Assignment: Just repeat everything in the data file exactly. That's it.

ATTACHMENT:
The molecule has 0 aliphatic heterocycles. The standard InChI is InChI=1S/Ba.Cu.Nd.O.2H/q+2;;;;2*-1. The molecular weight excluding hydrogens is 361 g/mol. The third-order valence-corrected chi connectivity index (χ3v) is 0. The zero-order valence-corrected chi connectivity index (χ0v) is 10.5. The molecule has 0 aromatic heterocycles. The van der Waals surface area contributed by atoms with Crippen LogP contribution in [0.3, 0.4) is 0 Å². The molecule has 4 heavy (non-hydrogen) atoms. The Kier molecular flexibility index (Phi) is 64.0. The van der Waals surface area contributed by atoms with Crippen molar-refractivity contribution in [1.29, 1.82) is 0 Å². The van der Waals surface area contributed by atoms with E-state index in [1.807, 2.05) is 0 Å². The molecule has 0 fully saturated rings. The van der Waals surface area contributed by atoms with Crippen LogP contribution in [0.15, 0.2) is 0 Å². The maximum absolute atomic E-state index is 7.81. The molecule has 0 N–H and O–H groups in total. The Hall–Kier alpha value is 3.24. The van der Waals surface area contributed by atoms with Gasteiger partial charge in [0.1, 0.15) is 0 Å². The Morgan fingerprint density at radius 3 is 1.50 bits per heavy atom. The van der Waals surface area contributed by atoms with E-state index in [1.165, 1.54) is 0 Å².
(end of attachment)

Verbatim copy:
The molecule has 0 aliphatic heterocycles. The standard InChI is InChI=1S/Ba.Cu.Nd.O.2H/q+2;;;;2*-1. The molecular weight excluding hydrogens is 361 g/mol. The third-order valence-corrected chi connectivity index (χ3v) is 0. The zero-order valence-corrected chi connectivity index (χ0v) is 10.5. The molecule has 0 aromatic heterocycles. The van der Waals surface area contributed by atoms with Crippen LogP contribution in [0.3, 0.4) is 0 Å². The molecule has 4 heavy (non-hydrogen) atoms. The Kier molecular flexibility index (Phi) is 64.0. The van der Waals surface area contributed by atoms with Crippen molar-refractivity contribution in [1.29, 1.82) is 0 Å². The van der Waals surface area contributed by atoms with E-state index in [1.807, 2.05) is 0 Å². The molecule has 0 fully saturated rings. The van der Waals surface area contributed by atoms with Crippen LogP contribution in [0.15, 0.2) is 0 Å². The maximum absolute atomic E-state index is 7.81. The molecule has 0 N–H and O–H groups in total. The Hall–Kier alpha value is 3.24. The van der Waals surface area contributed by atoms with Gasteiger partial charge in [0.1, 0.15) is 0 Å². The Morgan fingerprint density at radius 3 is 1.50 bits per heavy atom. The van der Waals surface area contributed by atoms with E-state index in [1.165, 1.54) is 0 Å².